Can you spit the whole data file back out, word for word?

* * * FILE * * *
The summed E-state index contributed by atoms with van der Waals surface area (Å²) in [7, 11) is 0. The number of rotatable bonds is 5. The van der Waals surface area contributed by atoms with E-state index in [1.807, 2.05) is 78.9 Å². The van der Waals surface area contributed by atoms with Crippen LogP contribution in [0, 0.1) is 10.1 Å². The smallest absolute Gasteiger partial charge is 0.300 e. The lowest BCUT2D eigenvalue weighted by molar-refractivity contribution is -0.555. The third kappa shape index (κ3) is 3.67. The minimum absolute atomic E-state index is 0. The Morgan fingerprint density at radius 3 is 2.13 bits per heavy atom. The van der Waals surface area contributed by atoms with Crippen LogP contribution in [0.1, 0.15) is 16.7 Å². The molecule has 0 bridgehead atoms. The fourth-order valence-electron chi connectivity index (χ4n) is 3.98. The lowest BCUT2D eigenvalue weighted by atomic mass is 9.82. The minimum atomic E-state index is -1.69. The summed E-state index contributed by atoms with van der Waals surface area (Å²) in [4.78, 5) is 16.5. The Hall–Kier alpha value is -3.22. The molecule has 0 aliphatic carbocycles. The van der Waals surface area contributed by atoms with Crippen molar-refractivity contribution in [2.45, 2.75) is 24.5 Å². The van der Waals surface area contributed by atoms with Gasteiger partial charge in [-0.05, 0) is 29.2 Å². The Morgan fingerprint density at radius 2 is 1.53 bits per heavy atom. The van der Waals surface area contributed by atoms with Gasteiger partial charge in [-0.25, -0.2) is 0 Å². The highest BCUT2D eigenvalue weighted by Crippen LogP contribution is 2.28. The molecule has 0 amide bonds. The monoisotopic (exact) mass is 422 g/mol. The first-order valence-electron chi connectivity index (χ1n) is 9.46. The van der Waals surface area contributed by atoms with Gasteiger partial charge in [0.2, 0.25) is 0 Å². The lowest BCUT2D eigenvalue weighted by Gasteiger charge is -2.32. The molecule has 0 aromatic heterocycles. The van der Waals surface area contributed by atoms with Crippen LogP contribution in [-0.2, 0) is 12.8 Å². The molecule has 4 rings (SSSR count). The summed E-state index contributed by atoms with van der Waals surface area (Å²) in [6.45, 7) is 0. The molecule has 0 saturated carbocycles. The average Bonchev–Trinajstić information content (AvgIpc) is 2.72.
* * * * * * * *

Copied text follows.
The summed E-state index contributed by atoms with van der Waals surface area (Å²) in [7, 11) is 0. The number of rotatable bonds is 5. The van der Waals surface area contributed by atoms with E-state index in [1.807, 2.05) is 78.9 Å². The van der Waals surface area contributed by atoms with Crippen LogP contribution in [0, 0.1) is 10.1 Å². The smallest absolute Gasteiger partial charge is 0.300 e. The lowest BCUT2D eigenvalue weighted by molar-refractivity contribution is -0.555. The third kappa shape index (κ3) is 3.67. The minimum absolute atomic E-state index is 0. The Morgan fingerprint density at radius 3 is 2.13 bits per heavy atom. The van der Waals surface area contributed by atoms with Crippen LogP contribution in [0.1, 0.15) is 16.7 Å². The molecule has 0 bridgehead atoms. The fourth-order valence-electron chi connectivity index (χ4n) is 3.98. The lowest BCUT2D eigenvalue weighted by atomic mass is 9.82. The minimum atomic E-state index is -1.69. The summed E-state index contributed by atoms with van der Waals surface area (Å²) in [4.78, 5) is 16.5. The Hall–Kier alpha value is -3.22. The molecule has 0 aliphatic carbocycles. The van der Waals surface area contributed by atoms with Crippen molar-refractivity contribution in [2.45, 2.75) is 24.5 Å². The van der Waals surface area contributed by atoms with Gasteiger partial charge in [-0.05, 0) is 29.2 Å². The Morgan fingerprint density at radius 2 is 1.53 bits per heavy atom. The van der Waals surface area contributed by atoms with Gasteiger partial charge in [-0.25, -0.2) is 0 Å². The highest BCUT2D eigenvalue weighted by Crippen LogP contribution is 2.28. The molecule has 0 amide bonds. The monoisotopic (exact) mass is 422 g/mol. The first-order valence-electron chi connectivity index (χ1n) is 9.46. The van der Waals surface area contributed by atoms with Gasteiger partial charge in [0.2, 0.25) is 0 Å². The lowest BCUT2D eigenvalue weighted by Gasteiger charge is -2.32. The molecule has 0 aromatic heterocycles. The van der Waals surface area contributed by atoms with Crippen LogP contribution in [-0.2, 0) is 12.8 Å². The molecule has 4 rings (SSSR count). The summed E-state index contributed by atoms with van der Waals surface area (Å²) in [6.45, 7) is 0. The molecule has 0 saturated carbocycles. The average Bonchev–Trinajstić information content (AvgIpc) is 2.72.